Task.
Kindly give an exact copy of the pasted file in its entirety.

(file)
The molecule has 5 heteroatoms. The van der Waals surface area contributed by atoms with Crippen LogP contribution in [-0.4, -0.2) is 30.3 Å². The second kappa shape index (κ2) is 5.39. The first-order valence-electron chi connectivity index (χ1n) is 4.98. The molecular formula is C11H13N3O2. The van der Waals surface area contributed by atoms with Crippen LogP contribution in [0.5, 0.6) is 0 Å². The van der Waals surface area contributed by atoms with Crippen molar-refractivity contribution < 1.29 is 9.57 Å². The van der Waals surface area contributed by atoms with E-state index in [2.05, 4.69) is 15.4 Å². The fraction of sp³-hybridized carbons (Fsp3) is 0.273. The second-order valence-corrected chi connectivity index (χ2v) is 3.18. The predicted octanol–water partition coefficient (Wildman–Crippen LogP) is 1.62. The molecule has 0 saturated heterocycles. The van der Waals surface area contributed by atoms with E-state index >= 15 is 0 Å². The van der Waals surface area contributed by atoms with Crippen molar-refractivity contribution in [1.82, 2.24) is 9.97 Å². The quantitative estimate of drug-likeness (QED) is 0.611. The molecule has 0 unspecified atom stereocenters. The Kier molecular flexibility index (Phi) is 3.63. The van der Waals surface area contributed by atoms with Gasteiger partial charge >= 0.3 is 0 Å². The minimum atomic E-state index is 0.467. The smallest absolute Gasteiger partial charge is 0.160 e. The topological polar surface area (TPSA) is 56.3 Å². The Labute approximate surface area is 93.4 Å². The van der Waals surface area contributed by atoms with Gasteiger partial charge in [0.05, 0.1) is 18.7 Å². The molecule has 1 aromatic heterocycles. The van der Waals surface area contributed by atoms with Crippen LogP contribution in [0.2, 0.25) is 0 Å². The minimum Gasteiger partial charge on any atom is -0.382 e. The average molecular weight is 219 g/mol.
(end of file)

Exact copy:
The molecule has 5 heteroatoms. The van der Waals surface area contributed by atoms with Crippen LogP contribution in [-0.4, -0.2) is 30.3 Å². The second kappa shape index (κ2) is 5.39. The first-order valence-electron chi connectivity index (χ1n) is 4.98. The molecular formula is C11H13N3O2. The van der Waals surface area contributed by atoms with Crippen LogP contribution in [0.5, 0.6) is 0 Å². The van der Waals surface area contributed by atoms with Crippen molar-refractivity contribution < 1.29 is 9.57 Å². The van der Waals surface area contributed by atoms with E-state index in [2.05, 4.69) is 15.4 Å². The fraction of sp³-hybridized carbons (Fsp3) is 0.273. The second-order valence-corrected chi connectivity index (χ2v) is 3.18. The predicted octanol–water partition coefficient (Wildman–Crippen LogP) is 1.62. The molecule has 0 saturated heterocycles. The van der Waals surface area contributed by atoms with E-state index >= 15 is 0 Å². The van der Waals surface area contributed by atoms with Crippen molar-refractivity contribution in [1.82, 2.24) is 9.97 Å². The quantitative estimate of drug-likeness (QED) is 0.611. The molecule has 0 unspecified atom stereocenters. The Kier molecular flexibility index (Phi) is 3.63. The van der Waals surface area contributed by atoms with Gasteiger partial charge >= 0.3 is 0 Å². The minimum atomic E-state index is 0.467. The smallest absolute Gasteiger partial charge is 0.160 e. The topological polar surface area (TPSA) is 56.3 Å². The Labute approximate surface area is 93.4 Å². The van der Waals surface area contributed by atoms with Gasteiger partial charge in [0.05, 0.1) is 18.7 Å². The molecule has 1 aromatic heterocycles. The van der Waals surface area contributed by atoms with Crippen LogP contribution in [0.2, 0.25) is 0 Å². The minimum Gasteiger partial charge on any atom is -0.382 e. The average molecular weight is 219 g/mol.